Rock Star's Dementia Cured With Surgery

| by Michael Allen

Dick Wagner, who played guitar for acts such as KISS, Aerosmith and Alice Cooper in the 1970s, had a stroke and a heart attack in 2007.

Wagner, now 70, said: "I woke up from a coma after two weeks with a paralyzed left arm. My profession as a guitarist, I thought was over."

Wagner underwent rehabilitation, but started to experience mental fuzziness and an odd walk, reports Yahoo! News.

Wagner recalled: "I couldn't turn to the left as I walked, only to the right, and I would do a spiral and fall. I fell completely flat on my face in the driveway on the concrete. I didn't know what had happened to me."

Wagner was diagnosed in 2011 with NPH (normal pressure hydrocephalus), which is a buildup of spinal fluid in the ventricles of the brain.

The extra fluid puts pressure on the nerves, can cause bladder and motor skills problems, but with a simple surgery to insert a shunt, Wagner has shown much improvement.

Dr. Joseph Zabramski said: “The stroke he suffered usually produces relatively mild deficits, and over time patients are able to resume most normal activities. Dick cannot raise his left arm as well as he used to, but his fine motor function in his left hand is excellent. Music is Dick’s life and so he tried to resume playing but couldn’t. Once we had the shunt in place I saw the improvements. … Gradually, much to my pleasure, the old Dick Wagner returned.”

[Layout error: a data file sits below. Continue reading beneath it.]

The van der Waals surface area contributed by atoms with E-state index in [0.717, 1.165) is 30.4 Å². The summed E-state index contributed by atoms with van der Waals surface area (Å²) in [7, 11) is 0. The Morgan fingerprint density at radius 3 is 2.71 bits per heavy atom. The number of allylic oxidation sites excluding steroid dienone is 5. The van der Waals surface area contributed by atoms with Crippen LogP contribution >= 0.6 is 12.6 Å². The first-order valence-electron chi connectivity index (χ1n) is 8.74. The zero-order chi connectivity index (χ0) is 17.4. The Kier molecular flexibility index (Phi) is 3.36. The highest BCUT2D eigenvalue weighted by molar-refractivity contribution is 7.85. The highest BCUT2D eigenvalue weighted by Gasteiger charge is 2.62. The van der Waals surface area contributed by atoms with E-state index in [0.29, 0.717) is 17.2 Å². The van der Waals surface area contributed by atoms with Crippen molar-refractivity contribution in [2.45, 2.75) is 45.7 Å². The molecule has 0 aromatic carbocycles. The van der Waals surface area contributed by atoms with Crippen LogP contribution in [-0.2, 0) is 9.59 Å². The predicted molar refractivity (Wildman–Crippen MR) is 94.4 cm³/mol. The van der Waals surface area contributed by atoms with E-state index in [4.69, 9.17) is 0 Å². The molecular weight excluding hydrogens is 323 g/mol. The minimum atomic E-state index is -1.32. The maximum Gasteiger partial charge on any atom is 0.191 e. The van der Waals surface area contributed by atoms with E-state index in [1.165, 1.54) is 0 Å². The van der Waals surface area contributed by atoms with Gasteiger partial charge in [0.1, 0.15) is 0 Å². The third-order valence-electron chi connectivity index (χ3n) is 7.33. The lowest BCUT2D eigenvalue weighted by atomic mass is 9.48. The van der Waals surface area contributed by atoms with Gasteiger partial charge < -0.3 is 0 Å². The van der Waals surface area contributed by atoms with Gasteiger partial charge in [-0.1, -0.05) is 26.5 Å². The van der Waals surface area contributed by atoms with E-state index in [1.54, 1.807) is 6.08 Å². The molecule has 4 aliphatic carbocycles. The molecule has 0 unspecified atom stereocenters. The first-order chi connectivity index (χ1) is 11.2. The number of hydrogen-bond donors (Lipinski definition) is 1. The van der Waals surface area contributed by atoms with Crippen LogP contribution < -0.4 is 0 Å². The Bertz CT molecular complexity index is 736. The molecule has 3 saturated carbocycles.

“He told me with big tears in his eyes that he wouldn’t be able to play guitar anymore. His manager was just about ready to say, ‘Dick, this is it.’ We put a shunt in and the guy’s playing again, flying around the world and producing records [on his independent label Desert Dreams Records] and playing in concerts again. It made a remarkable difference in his life.”

The shunt surgery is not for everyone, doctors say less than five percent of people diagnosed with dementia actually have NPH.